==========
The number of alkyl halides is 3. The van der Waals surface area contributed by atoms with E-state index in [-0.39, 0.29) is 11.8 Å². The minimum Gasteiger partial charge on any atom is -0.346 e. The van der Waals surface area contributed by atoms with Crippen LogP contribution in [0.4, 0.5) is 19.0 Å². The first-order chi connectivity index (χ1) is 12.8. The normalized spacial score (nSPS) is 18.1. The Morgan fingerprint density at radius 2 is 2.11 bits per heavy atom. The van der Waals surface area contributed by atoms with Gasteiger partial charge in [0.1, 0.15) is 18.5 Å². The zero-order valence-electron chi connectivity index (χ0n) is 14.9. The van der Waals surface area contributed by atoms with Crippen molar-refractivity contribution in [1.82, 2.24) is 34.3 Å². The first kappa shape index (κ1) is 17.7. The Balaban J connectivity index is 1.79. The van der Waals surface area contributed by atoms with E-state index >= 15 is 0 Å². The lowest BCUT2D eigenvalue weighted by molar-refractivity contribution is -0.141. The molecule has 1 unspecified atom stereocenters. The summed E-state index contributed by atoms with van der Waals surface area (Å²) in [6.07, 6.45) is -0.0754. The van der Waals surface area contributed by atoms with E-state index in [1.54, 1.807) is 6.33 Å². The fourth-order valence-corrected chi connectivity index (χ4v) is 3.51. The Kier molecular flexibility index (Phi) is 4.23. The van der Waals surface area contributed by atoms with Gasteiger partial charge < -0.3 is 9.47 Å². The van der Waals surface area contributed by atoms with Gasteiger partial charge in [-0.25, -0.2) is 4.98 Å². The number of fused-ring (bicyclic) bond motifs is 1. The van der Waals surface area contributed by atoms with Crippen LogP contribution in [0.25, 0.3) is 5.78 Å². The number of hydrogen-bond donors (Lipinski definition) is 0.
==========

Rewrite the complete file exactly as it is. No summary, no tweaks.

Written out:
The number of alkyl halides is 3. The van der Waals surface area contributed by atoms with E-state index in [-0.39, 0.29) is 11.8 Å². The minimum Gasteiger partial charge on any atom is -0.346 e. The van der Waals surface area contributed by atoms with Crippen LogP contribution in [0.4, 0.5) is 19.0 Å². The first-order chi connectivity index (χ1) is 12.8. The normalized spacial score (nSPS) is 18.1. The Morgan fingerprint density at radius 2 is 2.11 bits per heavy atom. The van der Waals surface area contributed by atoms with Gasteiger partial charge in [0.1, 0.15) is 18.5 Å². The zero-order valence-electron chi connectivity index (χ0n) is 14.9. The van der Waals surface area contributed by atoms with Crippen molar-refractivity contribution in [1.82, 2.24) is 34.3 Å². The first kappa shape index (κ1) is 17.7. The Balaban J connectivity index is 1.79. The van der Waals surface area contributed by atoms with E-state index >= 15 is 0 Å². The lowest BCUT2D eigenvalue weighted by molar-refractivity contribution is -0.141. The molecule has 1 unspecified atom stereocenters. The summed E-state index contributed by atoms with van der Waals surface area (Å²) in [6.07, 6.45) is -0.0754. The van der Waals surface area contributed by atoms with E-state index in [1.54, 1.807) is 6.33 Å². The fourth-order valence-corrected chi connectivity index (χ4v) is 3.51. The Kier molecular flexibility index (Phi) is 4.23. The van der Waals surface area contributed by atoms with Gasteiger partial charge < -0.3 is 9.47 Å². The van der Waals surface area contributed by atoms with Gasteiger partial charge in [-0.25, -0.2) is 4.98 Å². The number of fused-ring (bicyclic) bond motifs is 1. The van der Waals surface area contributed by atoms with Crippen LogP contribution in [0.25, 0.3) is 5.78 Å². The number of hydrogen-bond donors (Lipinski definition) is 0.